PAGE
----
The novel made me think a lot, but if there’s one thing that niggled me about it throughout it was a lack of visual clarity, which seemed to run contrary to the main character’s love of comic strips and sketching. The landscapes and textures of the book are often sweeping and vague. Kirsten’s secret world is made of these sketches, and they’re so vital to the surface of the prose that I kept wondering why there wasn’t more of a visual element to the volume itself, perhaps the whole thing could be presented in the form of a sketchbook or artifact.


The Making of Americans by Gertrude Stein 

The Making of Americans was written by Gertrude Stein over a long period, between 1903 and 1911 reportedly, but wasn’t published in full until 1925, in a special limited edition batch. In fact the birth of this novel sounds much like an etching or a print; “the original” has such a mystique to it and even though the themes of the book are so big and universal, it also seems to resist mass production. Like many other works of modernism at the time, The Making of Americans was pushed and coaxed into being by a network of friends rather than a single publisher – it took a village to raise it, and so perhaps it has managed to retain that special handcraftedness that lends it to pictures.


The prose has Stein’s tell-tale repetition and abstraction but over the length of the novel there is a sense of development, of a collage of layers, generation laid over generation as detail begets detail, creating a dense texture that goes far beyond the abstract, into personal history. Stein’s strange mastery of the specific and the abstract together is wonderful food for illustration, I think. What would an artist make of these blank, full lines? What images could come to represent “The Americans,” these two quintessential families that are bound tenuously together by marriage?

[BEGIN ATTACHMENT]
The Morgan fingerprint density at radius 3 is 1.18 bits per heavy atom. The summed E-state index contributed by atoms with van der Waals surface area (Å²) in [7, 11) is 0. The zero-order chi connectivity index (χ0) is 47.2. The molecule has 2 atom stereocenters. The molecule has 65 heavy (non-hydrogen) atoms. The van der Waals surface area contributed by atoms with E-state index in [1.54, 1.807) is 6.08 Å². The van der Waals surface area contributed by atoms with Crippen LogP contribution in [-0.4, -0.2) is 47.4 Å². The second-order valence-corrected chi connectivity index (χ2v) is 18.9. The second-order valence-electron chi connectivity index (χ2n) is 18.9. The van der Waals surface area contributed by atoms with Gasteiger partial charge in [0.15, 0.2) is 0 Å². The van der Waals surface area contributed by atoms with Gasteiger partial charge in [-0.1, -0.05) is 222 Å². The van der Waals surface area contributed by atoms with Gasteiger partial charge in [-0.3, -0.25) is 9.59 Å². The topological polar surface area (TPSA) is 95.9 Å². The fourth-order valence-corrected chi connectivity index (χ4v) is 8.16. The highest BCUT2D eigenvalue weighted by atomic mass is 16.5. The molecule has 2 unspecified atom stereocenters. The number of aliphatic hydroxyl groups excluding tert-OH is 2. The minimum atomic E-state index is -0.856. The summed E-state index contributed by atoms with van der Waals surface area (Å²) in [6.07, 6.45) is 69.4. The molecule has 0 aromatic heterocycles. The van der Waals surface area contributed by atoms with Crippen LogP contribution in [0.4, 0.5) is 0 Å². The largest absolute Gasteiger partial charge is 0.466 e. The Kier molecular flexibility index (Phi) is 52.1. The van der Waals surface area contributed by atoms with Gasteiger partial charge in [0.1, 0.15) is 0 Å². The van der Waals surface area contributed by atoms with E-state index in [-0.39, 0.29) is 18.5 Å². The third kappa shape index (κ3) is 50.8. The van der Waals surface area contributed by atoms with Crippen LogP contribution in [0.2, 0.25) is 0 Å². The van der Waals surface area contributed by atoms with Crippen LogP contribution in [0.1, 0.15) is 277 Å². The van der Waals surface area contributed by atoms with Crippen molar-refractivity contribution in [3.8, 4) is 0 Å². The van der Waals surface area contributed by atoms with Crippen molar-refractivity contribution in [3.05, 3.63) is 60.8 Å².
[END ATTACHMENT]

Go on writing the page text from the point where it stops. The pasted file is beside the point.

Scribbly Roo will be carrying on the list shortly with her top books she’d love to see illustrated and why. Till then, tell us what books you’d love to see illustrated! Or if you’ve illustrated your own books, we’d love to hear about the process, too. Join the conversation on Twitter, below or on our Forums page.

Go Set a Watchman: Expectations and Reality


Monday night at Foyles’ flagship bookstore in London, fans of To Kill a Mockingbird came from far and wide to share the last moments of suspense before sales of the new book by Harper Lee opened at midnight. There was southern music, food, a screening of the 1962 film adaptation of To Kill A Mockingbird, and of course, piles and piles of orange-covered books.

Go Set a Watchman is possibly the most long and eagerly awaited new release of the past fifty years. The only comparisons I can think of are recent hyped-up sequels like additions to the Fifty Shades of Grey series or the release of a Harry Potter book. But the new Harper Lee has something extra special about it; since the initial publication of To Kill a Mockingbird in 1960 the reading world has absorbed Harper Lee’s characters as part of their own lives. They are real as members of our own history but also, in that beautiful literary way, stuck in the time and place in which we first met them. The addition of a new volume to our treasured relationship with Scout and Atticus is to shake up the canon and look at it afresh. It’s a huge risk.

So how can this average sized novel that supposedly sat in a safe box with its author’s assets for years possibly live up to the hype?

Well, to review the novel, I think I have to first confront its “cover,” so to speak, the imagery and story that precedes the novel itself.



A writer exposed

One of the most fascinating aspects of the Watchman media saga has been how Harper Lee has evolved as a public figure. She has spent fifty-five years as the author of To Kill a Mockingbird and this single book has defined her style, her career, her themes. Inevitably, when I pick up my copy of Go Set a Watchman, I am ten times more aware of Harper Lee than I was when I picked up To Kill a Mockingbird for the first time. Not only am I more aware of her as a writer, I’m also aware of her as an American woman, 89 years old, that slightly aloof face that graced the papers a few months ago when the Watchman news was announced, the woman whose nostalgia for the Finch family must be very different from ours.